But on the other side of things, the aces and 10s matter a lot, too. Every time you remove an ace from the deck, the house edge goes up by a whopping 0.59%.
The 10s are almost as important. Removing a 10 from the deck increases the house edge by 0.51%.
The 7s, 8s, and 9s have an effect, too, but it’s negligible compared to the other cards. In fact, removing an 8 from the deck only affects the house edge by 0.01%, which is negligible.
Removing a 9 from the deck is good for the casino, and removing a 7 from the deck is good for the player. But the effect is only 0.15% and 0.3%, respectively.
Most card counting systems ignore the 7s, 8s, and 9s for this reason. In fact, the numbers are close enough that simply adding and subtracting 1 is enough to get an edge over the casino. Just raise your bets when you have the edge, and you can beat the casino, too.
You can find card counting systems which try to increase the accuracy of their results even more. I think this is a mistake. Over-complicating something as simple as card counting is counter-productive.
What the Dealer’s Up Card Does to Your Advantage or Lack Thereof
One of the things to think about is how likely it is that the dealer will bust. If you’ve studied a basic strategy chart and thought about it, you might have already realized this:
The dealer is more likely to bust when he was a 6 or lower as his up card.
In fact, the 2 worst cards for the dealer are the 5 and the 6. He has a roughly 42% chance of busting with either of those up cards.
That percentage goes down by about 2% for every point drop. An up card of 4 gives the dealer a roughly 40% chance of busting. With a 3, the chance of busting drops to a little less than 38%. And with a 2, the probability of busting drops to 35%.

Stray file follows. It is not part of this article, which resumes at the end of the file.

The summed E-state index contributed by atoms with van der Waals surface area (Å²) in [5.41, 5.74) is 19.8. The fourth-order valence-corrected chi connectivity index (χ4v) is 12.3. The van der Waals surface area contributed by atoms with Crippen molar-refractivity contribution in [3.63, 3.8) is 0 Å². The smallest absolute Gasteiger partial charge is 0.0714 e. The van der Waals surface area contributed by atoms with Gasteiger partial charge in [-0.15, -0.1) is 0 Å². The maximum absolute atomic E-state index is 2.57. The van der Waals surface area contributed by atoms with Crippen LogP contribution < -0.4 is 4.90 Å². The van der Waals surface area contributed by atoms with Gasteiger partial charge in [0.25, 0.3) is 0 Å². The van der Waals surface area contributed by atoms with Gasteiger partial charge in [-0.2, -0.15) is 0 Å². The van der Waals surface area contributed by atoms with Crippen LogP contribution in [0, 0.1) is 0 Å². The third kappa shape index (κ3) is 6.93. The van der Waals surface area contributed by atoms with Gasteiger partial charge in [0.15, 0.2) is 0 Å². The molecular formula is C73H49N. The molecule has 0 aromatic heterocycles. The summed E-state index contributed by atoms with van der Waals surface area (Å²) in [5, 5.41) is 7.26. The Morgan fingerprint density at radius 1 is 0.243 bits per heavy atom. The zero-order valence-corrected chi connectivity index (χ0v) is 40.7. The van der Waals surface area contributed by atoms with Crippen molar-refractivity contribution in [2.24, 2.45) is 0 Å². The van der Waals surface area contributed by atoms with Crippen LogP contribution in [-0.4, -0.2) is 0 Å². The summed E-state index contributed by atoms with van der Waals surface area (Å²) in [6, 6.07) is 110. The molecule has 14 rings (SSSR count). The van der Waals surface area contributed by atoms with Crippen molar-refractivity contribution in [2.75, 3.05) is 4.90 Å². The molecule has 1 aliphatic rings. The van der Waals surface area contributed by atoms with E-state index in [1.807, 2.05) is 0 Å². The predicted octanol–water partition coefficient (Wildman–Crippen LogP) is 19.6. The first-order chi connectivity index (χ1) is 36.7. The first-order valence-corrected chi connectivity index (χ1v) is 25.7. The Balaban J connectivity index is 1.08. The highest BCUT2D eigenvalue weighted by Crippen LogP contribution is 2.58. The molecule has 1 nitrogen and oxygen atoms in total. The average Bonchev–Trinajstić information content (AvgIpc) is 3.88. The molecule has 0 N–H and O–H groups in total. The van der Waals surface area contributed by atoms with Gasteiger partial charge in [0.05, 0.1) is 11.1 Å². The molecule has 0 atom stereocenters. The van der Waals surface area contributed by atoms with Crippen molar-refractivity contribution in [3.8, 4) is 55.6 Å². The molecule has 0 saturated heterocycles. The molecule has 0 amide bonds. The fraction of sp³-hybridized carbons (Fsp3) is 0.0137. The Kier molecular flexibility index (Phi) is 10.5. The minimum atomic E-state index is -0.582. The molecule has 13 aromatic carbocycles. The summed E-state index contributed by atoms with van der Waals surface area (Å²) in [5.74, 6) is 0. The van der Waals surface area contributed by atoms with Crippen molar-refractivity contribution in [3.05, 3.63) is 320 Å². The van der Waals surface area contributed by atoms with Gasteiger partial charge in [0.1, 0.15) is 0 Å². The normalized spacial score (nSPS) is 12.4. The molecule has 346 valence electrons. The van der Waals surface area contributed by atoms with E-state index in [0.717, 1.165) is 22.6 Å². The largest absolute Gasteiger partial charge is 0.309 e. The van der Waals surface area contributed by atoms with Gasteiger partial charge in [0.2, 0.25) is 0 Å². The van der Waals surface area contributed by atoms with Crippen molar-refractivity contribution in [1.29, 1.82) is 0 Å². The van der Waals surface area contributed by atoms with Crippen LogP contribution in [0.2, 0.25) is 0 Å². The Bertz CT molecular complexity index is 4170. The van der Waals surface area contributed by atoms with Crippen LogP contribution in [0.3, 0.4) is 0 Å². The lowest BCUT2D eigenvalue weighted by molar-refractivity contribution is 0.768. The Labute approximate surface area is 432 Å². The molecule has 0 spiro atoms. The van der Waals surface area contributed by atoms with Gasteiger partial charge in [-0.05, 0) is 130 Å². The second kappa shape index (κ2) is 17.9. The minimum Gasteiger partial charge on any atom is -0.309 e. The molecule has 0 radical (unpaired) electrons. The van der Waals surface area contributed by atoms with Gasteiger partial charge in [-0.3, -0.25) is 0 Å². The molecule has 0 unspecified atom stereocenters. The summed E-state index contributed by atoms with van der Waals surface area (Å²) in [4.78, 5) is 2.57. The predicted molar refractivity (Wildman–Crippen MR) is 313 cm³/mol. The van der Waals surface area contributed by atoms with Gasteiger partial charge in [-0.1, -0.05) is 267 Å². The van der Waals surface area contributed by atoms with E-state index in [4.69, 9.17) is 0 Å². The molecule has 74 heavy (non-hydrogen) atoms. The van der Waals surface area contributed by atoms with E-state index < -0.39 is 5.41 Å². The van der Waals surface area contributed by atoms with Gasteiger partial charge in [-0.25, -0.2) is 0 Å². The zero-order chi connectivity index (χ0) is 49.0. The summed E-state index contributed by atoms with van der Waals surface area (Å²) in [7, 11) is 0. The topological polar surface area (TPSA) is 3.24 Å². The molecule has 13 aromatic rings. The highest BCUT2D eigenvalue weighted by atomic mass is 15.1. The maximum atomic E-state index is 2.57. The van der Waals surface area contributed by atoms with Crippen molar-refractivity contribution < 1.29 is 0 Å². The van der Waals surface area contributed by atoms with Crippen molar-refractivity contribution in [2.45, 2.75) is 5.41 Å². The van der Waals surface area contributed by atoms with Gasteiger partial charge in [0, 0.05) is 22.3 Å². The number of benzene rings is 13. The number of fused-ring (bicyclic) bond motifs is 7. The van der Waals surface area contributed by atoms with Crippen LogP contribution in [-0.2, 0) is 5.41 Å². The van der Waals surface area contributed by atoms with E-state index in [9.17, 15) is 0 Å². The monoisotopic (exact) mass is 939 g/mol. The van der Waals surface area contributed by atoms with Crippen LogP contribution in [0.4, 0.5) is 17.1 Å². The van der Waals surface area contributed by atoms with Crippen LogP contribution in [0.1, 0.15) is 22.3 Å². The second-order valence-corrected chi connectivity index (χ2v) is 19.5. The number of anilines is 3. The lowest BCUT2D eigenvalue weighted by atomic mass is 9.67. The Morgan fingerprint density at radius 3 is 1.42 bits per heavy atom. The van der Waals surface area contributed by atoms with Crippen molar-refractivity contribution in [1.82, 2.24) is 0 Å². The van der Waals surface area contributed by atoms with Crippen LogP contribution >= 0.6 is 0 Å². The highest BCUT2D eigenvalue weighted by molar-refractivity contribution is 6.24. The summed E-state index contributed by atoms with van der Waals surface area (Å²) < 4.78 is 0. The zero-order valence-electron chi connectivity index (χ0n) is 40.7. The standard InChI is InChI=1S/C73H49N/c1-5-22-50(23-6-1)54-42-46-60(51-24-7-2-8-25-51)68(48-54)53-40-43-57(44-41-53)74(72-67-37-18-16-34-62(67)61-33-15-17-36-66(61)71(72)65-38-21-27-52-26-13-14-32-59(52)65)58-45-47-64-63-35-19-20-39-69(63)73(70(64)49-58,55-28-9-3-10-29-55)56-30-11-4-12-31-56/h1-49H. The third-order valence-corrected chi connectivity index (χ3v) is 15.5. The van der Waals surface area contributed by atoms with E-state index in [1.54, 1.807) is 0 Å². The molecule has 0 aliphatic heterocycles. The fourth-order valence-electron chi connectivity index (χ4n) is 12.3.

The dealer’s probability of busting with a 7 or higher is much smaller. It’s 25% with a 7. With an 8 or 9, it’s around 23%. With a 10, the dealer has a probability of busting of about 21%.
But if the dealer has an ace as his up card, the probability of busting is even lower–between 11% and 12%.
Understanding this helps you understand why basic strategy works the way it does. A lot of times when you stand on a total that seems too low, you’re doing so because the dealer’s probability of busting is low.
What Is the Player’s Advantage or Disadvantage Based on the Dealer’s Up Card?
We often talk about the 1% house edge that the casino has overall. But did you know that the player has an advantage over the dealer in a lot of situations?
In fact, the player has the edge over the casino if the dealer has any card 8 or lower showing. And that advantage is significant, too. If the dealer has a 5 or 6 showing, the player’s edge over the casino is 23%–if the player is following basic strategy.
Unfortunately for the player, the casino has a huge edge when the dealer has a 9, 10, or ace showing. In fact, if the dealer has a 10 or an ace showing, the casino’s edge over the player is 16%.
And there are more 10s in the deck than any other individual card.
Of course, these numbers only apply if you’re actually following the basic strategy. Every deviation you make from perfect basic strategy puts the numbers back in the casino’s favor.
Blackjack odds and probability are endlessly fascinating. For most players, understanding that the house edge is less than 1% is enough to convince them to play blackjack instead of other games. It’s also enough to make sure they use basic strategy every time they play.
When you start to get a grip on what some of these numbers really mean, you start to become more intuitive about the game and how you should play it.
Counting cards becomes less theoretical and more practical as you understand the odds better, too.
And for the most part, probability is mostly just a matter of division, fractions, and percentages. If you were good at those subjects in school, you’ll probably also be good at blackjack odds and probability in real life, too.